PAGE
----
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Science was not meant to be a money-making enterprise


The impact of the Bayh-Dole Act
Leonard Hayflick Scientist
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The third major thing that happened was an executive order by President Reagan, who said in an executive order that any... this became an issue even in the defence industry, where people who made things under government contract for the Defense Department could exploit aspects of it for commercial gain, and so it was also an issue in that respect, that is, title.

Reagan published an executive order that said: any things that are discovered in research laboratories under government grants or contracts may be exploited by commercial interests to the benefit of the public, and the purpose of this is to better increase the United States' advantages in international competition for materials and things like that, because other countries could come in and do the same thing, following the published... my published work, for example, and benefit from American taxpayers' money spent for that research for another country's benefit.

And this was one of the motivations for Reagan's... executive order. But a year or two later, that executive order was cast in concrete in a congressional law called the Bayh-Dole Act – B-A-Y-H, Dole, D-O-L-E, Act – in which it specifically stated that anything discovered on a government grant or contract or with taxpayers' funds, and in my case that was... that's questionable and I would take the position that it wasn't, but even if it was, the Bayh-Dole Act said that anything discovered in a laboratory with government funds like WI-38 could be exploited commercially, which I never did exploit commercially.

So those elements now forced the Justice Department into a corner, because even during this period of time, it became apparent to the... to the NIH [National Institutes of Health] that the biotechnology industry was terrific. It was now using research conducted by their grantees to produce products that had great benefit to the public. And so they embraced that concept on the one hand; of course, a huge organisation, they embraced it on the one hand. On the other hand, they are suing me for doing precisely what they have embraced, and they found themselves in an intolerable position.

In fact, they went on to do things that I would never have dreamt of. They hold science fairs once a year at the NIH. All of the people at the NIH are government employees. I was not. Everything at the NIH is owned by the government except the oxygen that they breath. Each year, the NIH has a science fair in which they ask commercial interests to come to Washington, to the NIH, and look at the discoveries that were made during that year in the hopes that industry will buy those discoveries. Well, I mean, that's going about as far as you can go. If you had... if the NIH had done something like that... anybody, any government employee or grantee had done that in 1961, they would have gone to prison for life.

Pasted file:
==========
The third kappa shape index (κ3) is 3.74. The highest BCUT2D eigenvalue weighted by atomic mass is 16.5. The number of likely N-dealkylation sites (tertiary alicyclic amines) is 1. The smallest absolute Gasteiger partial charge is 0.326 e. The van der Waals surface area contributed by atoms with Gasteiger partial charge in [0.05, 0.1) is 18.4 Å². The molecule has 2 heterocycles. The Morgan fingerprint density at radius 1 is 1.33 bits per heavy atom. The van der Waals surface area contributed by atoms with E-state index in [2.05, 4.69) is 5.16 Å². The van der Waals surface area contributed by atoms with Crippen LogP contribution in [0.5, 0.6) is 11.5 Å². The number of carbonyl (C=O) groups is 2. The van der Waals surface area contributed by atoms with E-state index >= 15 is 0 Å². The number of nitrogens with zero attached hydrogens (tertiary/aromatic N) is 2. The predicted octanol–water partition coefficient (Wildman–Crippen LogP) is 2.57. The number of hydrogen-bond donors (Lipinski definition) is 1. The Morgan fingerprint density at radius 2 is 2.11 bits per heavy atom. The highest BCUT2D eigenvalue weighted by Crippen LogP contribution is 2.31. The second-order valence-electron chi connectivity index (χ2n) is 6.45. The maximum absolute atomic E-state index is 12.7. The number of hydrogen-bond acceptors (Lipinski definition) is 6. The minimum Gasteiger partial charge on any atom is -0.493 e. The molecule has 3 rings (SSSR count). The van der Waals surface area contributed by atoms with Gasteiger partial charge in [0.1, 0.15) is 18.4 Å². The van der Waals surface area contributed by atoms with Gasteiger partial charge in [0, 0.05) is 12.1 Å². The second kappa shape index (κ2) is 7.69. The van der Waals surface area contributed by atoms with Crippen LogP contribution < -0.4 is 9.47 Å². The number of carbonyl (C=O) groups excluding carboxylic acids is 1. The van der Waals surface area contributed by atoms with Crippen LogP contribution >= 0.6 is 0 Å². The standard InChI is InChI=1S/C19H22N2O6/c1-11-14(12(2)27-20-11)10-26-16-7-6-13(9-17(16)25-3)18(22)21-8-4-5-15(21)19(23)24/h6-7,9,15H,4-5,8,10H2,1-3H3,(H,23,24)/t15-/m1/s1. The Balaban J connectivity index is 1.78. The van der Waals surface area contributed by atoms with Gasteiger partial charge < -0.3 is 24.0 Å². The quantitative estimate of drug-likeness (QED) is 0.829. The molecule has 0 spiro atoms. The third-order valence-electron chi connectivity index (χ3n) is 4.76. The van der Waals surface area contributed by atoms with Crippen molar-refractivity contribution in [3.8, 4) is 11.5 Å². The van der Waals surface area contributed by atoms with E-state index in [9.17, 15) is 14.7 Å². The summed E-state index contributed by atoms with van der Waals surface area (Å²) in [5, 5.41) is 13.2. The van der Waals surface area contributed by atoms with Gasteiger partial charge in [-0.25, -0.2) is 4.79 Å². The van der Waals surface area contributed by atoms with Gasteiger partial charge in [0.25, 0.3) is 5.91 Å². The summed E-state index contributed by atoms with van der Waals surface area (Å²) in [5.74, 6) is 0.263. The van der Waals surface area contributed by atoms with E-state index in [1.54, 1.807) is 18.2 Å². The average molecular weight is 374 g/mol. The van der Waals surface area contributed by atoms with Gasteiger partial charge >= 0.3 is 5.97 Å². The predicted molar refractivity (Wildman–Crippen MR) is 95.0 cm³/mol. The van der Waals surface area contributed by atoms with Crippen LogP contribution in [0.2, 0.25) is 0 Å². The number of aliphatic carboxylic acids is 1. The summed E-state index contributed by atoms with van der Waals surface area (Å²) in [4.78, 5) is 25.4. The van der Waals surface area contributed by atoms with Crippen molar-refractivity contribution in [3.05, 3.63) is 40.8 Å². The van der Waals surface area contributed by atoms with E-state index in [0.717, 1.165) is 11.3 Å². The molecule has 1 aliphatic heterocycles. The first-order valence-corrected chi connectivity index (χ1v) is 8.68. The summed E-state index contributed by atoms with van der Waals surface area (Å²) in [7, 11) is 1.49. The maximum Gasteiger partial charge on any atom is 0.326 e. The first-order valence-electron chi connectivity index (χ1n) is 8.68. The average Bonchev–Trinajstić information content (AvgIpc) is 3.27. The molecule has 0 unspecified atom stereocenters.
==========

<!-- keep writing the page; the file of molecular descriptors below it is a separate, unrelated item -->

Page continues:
Leonard Hayflick (b. 1928), the recipient of several research prizes and awards, including the 1991 Sandoz Prize for Gerontological Research, is known for his research in cell biology, virus vaccine development, and mycoplasmology. He also has studied the ageing process for more than thirty years. Hayflick is known for discovering that human cells divide for a limited number of times in vitro (refuting the contention by Alexis Carrel that normal body cells are immortal), which is known as the Hayflick limit, as well as developing the first normal human diploid cell strains for studies on human ageing and for research use throughout the world. He also made the first oral polio vaccine produced in a continuously propogated cell strain - work which contributed to significant virus vaccine development.

Listeners: Christopher Sykes

Christopher Sykes is a London-based television producer and director who has made a number of documentary films for BBC TV, Channel 4 and PBS.

Tags: United States, National Institutes of Health, Ronald Regan

Duration: 4 minutes, 11 seconds

Date story recorded: May 2013

Date story went live: 14 June 2013